A recent study on the utility of concrete examples in mathematics education has been gaining significant attention. In a nutshell, the researchers arrived at the seemingly counterintuitive result that students who were taught a particular concept using specific examples (e.g., filling water in a jug) did worse than students who were taught in terms of abstract symbols (such as “meaningless” geometric shapes being used as labels) – when measured on a new problem that tests whether they understood the underlying idea (in this case, that of a group).
Personally, I am not very surprised. I have always felt that the mere use of examples do not achieve much unless the examples are really well chosen. It is nothing short of a fine art to pick a concrete story that actually delivers a nontrivial appreciation for a deep concept. Also, I think that I would have used a different measure of “successful learning” – I’ll come back to this point shortly.
Of course, some concepts just take time and effort to get across. For instance, I have been taught the concept of eigenvalue (and its use) in numerous courses – ranging from my second year undergraduate math course (at which time, I doubt that I understood the concept at all) to a nonlinear functional analysis course I audited during the last year of my PhD studies. And I still arrive at a new(er) appreciation for the concept as I continue to learn, e.g., when I try to read bits and pieces from works such as this.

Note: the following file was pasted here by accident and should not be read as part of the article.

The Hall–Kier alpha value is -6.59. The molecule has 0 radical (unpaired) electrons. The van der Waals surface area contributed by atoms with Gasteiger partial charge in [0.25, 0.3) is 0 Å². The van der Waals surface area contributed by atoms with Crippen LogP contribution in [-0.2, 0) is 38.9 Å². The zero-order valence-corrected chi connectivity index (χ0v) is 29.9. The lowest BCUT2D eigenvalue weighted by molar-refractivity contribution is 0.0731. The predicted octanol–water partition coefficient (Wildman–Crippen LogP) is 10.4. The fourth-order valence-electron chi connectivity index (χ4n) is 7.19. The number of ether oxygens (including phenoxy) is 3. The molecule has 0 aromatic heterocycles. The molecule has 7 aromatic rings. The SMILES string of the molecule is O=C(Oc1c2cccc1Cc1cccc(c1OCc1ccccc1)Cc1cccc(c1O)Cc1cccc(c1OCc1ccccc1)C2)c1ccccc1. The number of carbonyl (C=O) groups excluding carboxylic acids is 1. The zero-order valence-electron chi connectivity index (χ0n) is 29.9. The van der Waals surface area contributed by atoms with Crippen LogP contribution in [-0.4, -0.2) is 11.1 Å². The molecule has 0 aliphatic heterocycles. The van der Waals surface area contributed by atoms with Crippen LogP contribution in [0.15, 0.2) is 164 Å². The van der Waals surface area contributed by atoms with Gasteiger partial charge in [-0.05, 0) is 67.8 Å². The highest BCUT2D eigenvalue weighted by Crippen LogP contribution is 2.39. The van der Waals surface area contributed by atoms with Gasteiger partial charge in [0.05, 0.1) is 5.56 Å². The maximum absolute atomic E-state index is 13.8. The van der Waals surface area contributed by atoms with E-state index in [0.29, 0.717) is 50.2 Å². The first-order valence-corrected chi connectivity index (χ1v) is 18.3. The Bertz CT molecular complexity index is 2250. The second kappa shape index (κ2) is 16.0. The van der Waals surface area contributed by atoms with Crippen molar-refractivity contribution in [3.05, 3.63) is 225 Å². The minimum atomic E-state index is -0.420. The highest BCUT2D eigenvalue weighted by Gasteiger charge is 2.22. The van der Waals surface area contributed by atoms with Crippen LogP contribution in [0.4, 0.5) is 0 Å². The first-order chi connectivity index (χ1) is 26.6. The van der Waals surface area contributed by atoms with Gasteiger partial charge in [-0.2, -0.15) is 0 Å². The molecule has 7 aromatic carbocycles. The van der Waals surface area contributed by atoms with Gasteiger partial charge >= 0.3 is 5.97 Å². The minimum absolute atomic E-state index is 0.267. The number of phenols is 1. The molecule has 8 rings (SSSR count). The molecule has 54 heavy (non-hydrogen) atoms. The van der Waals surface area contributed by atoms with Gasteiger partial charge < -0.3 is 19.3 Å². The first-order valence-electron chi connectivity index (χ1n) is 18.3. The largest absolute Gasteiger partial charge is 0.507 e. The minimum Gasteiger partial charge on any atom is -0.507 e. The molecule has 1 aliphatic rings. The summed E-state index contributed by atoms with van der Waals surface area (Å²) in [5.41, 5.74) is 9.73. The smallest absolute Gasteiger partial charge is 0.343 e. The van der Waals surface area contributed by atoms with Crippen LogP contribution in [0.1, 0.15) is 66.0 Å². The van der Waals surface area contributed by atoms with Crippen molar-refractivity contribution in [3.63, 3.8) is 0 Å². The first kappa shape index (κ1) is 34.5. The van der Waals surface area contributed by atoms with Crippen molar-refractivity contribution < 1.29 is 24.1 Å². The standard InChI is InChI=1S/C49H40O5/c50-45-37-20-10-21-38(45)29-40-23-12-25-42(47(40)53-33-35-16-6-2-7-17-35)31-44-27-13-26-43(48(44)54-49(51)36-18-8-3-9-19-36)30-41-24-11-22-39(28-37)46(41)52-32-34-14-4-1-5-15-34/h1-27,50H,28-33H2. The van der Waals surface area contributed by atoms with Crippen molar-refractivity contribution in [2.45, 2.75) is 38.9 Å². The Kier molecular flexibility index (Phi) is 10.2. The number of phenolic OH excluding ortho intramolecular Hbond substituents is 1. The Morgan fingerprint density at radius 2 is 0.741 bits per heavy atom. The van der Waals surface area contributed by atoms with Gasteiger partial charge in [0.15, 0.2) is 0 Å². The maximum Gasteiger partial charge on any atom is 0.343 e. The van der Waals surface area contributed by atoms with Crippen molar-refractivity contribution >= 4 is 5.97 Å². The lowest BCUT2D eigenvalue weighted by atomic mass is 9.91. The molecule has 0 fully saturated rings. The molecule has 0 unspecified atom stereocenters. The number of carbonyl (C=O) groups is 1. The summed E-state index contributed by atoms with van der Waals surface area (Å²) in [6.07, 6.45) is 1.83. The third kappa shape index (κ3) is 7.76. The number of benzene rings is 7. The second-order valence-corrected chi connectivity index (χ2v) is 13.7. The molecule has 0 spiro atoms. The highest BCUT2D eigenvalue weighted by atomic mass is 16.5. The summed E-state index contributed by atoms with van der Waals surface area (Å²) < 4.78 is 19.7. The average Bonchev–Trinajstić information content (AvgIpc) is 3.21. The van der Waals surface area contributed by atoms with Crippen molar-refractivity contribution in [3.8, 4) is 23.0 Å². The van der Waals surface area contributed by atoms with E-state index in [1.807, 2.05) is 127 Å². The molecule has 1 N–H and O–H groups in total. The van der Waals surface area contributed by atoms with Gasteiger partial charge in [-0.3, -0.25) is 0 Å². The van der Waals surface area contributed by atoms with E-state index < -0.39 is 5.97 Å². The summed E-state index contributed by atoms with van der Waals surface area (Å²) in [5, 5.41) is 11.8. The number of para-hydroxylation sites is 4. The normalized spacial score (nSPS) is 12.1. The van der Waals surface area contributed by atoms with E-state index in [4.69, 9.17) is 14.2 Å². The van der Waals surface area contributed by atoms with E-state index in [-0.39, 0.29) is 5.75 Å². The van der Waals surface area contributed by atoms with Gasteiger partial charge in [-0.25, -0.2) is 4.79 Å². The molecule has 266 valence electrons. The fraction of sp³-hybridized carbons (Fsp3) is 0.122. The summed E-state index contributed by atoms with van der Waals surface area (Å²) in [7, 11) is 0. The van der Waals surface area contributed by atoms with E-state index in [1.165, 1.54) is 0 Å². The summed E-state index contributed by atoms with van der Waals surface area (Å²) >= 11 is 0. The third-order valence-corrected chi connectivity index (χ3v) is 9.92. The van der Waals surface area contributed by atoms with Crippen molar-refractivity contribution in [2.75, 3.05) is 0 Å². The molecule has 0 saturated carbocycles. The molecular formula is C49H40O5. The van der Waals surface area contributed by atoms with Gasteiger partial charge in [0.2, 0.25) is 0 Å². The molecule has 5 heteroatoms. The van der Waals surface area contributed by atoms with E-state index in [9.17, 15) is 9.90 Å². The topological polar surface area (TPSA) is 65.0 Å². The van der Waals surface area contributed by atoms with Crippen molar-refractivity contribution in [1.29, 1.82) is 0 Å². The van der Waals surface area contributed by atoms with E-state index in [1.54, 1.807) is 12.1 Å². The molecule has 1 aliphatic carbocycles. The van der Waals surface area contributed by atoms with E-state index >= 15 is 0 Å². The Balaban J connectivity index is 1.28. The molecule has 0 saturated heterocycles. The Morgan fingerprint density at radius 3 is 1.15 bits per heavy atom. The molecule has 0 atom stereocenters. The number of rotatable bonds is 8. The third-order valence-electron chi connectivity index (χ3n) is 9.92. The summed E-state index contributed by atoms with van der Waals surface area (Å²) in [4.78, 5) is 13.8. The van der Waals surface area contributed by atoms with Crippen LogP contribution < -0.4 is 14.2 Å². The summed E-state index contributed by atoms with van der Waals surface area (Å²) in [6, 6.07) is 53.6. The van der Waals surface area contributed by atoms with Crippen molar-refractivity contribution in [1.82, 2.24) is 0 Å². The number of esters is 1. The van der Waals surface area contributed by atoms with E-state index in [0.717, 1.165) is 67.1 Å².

I guess what I am trying to get at is this – if you teach a student the abstract version of a concept then she learns the rules and consciously thinks about the rules each time a new problem requires their use (as opposed to a slightly more naive version of pattern matching that happens when the same concept is explained using a few limited examples). Eventually, after numerous attempts, the student gains sufficient dexterity with the concept that she begins to ‘understand’. More often, as has been famously noted by Von Neumann, one may just come to terms with a tricky concept before (possibly, eventually and really) understanding. Sometimes, the specific examples are used to short circuit the hard work that it takes to arrive at this state – which is not a great idea. There are surely instances where the use of specific examples yield quicker learning in narrow domains but there must be a careful balance with the general idea if the student is to have any hope of eventually reaching a deeper understanding. In this sense, I would not measure success by speed of learning – but instead I’d like to see how far the student manages to “stretch” based on what she has been taught.
One excellent example of a successful attempt to convey a subject area primarily using concrete examples is a book by Jeff Weeks called The Shape of Space (perhaps this is a nice counterexample to the study mentioned above). It was an absolute pleasure to read Weeks’ explanations of concepts like orientability, curvature and the structure of three-manifolds. He does a careful job of picking examples that are actually proxies for the more abstract concepts – so that a student who first reads his book and then goes on to a more serious course will surely just say, “Oh yeah, that’s just like…”! One example that particularly stands out is his explanation of the difference between one-sidedness and orientability. I can easily imagine someone in graduate school using the same basic explanation, perhaps aided by more fancy symbols. In this sense, I think that Weeks has done a much better job than more glamorous popular science books that just replace the concepts with wishy-washy analogies.
I wonder whether the same study, repeated with Weeks’ examples and corresponding problems, would yield the same results…